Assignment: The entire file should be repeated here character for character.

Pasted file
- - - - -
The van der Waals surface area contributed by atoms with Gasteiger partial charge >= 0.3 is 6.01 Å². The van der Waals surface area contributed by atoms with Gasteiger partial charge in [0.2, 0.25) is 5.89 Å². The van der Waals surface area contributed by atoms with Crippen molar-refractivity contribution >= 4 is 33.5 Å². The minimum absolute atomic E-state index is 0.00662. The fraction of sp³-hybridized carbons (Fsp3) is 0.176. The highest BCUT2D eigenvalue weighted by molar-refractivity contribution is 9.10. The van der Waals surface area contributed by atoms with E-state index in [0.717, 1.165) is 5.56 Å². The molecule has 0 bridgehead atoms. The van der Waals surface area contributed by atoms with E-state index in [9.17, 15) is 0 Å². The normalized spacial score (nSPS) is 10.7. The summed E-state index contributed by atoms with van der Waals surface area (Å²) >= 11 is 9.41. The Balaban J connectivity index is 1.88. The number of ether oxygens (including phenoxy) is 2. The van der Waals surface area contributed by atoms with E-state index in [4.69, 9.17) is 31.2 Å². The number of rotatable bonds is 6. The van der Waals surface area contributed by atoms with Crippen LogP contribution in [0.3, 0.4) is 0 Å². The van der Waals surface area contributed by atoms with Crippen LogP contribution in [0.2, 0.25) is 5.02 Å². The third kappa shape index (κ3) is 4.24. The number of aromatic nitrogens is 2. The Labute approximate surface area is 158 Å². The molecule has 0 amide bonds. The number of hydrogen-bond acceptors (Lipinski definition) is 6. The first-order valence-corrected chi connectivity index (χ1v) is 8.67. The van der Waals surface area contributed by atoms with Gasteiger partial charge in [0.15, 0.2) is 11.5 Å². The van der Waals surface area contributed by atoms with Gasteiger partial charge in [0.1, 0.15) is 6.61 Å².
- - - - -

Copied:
The van der Waals surface area contributed by atoms with Gasteiger partial charge >= 0.3 is 6.01 Å². The van der Waals surface area contributed by atoms with Gasteiger partial charge in [0.2, 0.25) is 5.89 Å². The van der Waals surface area contributed by atoms with Crippen molar-refractivity contribution >= 4 is 33.5 Å². The minimum absolute atomic E-state index is 0.00662. The fraction of sp³-hybridized carbons (Fsp3) is 0.176. The highest BCUT2D eigenvalue weighted by molar-refractivity contribution is 9.10. The van der Waals surface area contributed by atoms with E-state index in [0.717, 1.165) is 5.56 Å². The molecule has 0 bridgehead atoms. The van der Waals surface area contributed by atoms with E-state index in [9.17, 15) is 0 Å². The normalized spacial score (nSPS) is 10.7. The summed E-state index contributed by atoms with van der Waals surface area (Å²) >= 11 is 9.41. The Balaban J connectivity index is 1.88. The number of ether oxygens (including phenoxy) is 2. The van der Waals surface area contributed by atoms with E-state index in [4.69, 9.17) is 31.2 Å². The number of rotatable bonds is 6. The van der Waals surface area contributed by atoms with Crippen LogP contribution in [0.3, 0.4) is 0 Å². The van der Waals surface area contributed by atoms with Crippen LogP contribution in [0.2, 0.25) is 5.02 Å². The third kappa shape index (κ3) is 4.24. The number of aromatic nitrogens is 2. The Labute approximate surface area is 158 Å². The molecule has 0 amide bonds. The number of hydrogen-bond acceptors (Lipinski definition) is 6. The first-order valence-corrected chi connectivity index (χ1v) is 8.67. The van der Waals surface area contributed by atoms with Gasteiger partial charge in [0.15, 0.2) is 11.5 Å². The van der Waals surface area contributed by atoms with Gasteiger partial charge in [0.1, 0.15) is 6.61 Å².